South Tyne public health spending falls by a quarter
Public health funding in South Tyneside has been cut by a quarter over six years in real terms, new analysis reveals.
Analysis by the Health Foundation shows South Tyneside was allocated £13.8m through the public health grant for 2021-22 – around £100 for every resident under the age of 75 – 25% less than in 2015-16, when it received £134 per head in real terms.
The decrease is in line with a 24% per capita drop nationally over this period, which the Health Foundation say is equivalent to a reduction of £1bn in real terms.
This central funding is given to local authorities to deliver preventative and treatment services, such as help to stop smoking, children’s health services and sexual health clinics.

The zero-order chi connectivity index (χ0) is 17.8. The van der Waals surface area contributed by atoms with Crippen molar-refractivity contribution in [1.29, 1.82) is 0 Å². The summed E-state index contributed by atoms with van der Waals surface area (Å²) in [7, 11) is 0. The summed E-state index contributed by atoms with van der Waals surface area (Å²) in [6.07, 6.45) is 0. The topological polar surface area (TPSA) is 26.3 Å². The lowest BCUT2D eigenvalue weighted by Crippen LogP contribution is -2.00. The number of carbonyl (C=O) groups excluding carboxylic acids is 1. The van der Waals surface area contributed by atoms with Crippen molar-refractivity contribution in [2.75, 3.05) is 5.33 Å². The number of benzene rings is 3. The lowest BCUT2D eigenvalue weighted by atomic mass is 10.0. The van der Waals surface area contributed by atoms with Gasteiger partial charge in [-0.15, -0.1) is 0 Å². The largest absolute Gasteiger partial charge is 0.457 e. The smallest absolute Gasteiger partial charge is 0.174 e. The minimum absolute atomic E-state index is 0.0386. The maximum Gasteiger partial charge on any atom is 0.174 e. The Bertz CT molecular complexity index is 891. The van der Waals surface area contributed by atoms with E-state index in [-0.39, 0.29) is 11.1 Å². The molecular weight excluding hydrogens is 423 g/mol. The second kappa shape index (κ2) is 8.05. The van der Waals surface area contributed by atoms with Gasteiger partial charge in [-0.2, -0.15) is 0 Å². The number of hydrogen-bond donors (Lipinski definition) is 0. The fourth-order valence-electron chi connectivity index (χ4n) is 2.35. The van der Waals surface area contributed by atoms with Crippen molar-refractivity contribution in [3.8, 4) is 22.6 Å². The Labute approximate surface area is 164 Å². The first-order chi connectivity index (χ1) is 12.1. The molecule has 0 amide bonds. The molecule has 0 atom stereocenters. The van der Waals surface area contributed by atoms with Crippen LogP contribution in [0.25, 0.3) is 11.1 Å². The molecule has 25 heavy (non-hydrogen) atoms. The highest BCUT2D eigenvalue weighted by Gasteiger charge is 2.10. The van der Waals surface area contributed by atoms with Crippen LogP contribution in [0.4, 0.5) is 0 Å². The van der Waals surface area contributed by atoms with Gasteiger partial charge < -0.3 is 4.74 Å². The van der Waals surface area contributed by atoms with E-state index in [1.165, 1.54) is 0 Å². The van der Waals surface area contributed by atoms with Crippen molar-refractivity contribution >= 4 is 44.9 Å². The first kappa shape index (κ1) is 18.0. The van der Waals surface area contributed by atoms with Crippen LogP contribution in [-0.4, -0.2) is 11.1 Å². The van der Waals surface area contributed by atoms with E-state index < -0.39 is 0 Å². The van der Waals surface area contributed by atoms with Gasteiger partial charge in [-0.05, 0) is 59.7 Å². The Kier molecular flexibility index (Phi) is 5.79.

Jo Bibby, director of health at the Health Foundation, said: “As the country emerges from the biggest health crisis it has ever faced, public health is as important as it’s ever been.
“While there is a clear need for further investment in the NHS, to aid recovery from the pandemic and tackle the backlog in care, this must not be at the expense of funding for public health.”
A Department of Health and Social Care spokesman said: “The Government is supporting directors of public health and their teams to protect and improve public health and wellbeing by making over £10bn available to local councils to address the wider costs and impacts of Covid-19.
“We have also increased the local authority public health grant to over £3.3bn this year and allocated additional funding to tackle obesity and drug addiction.”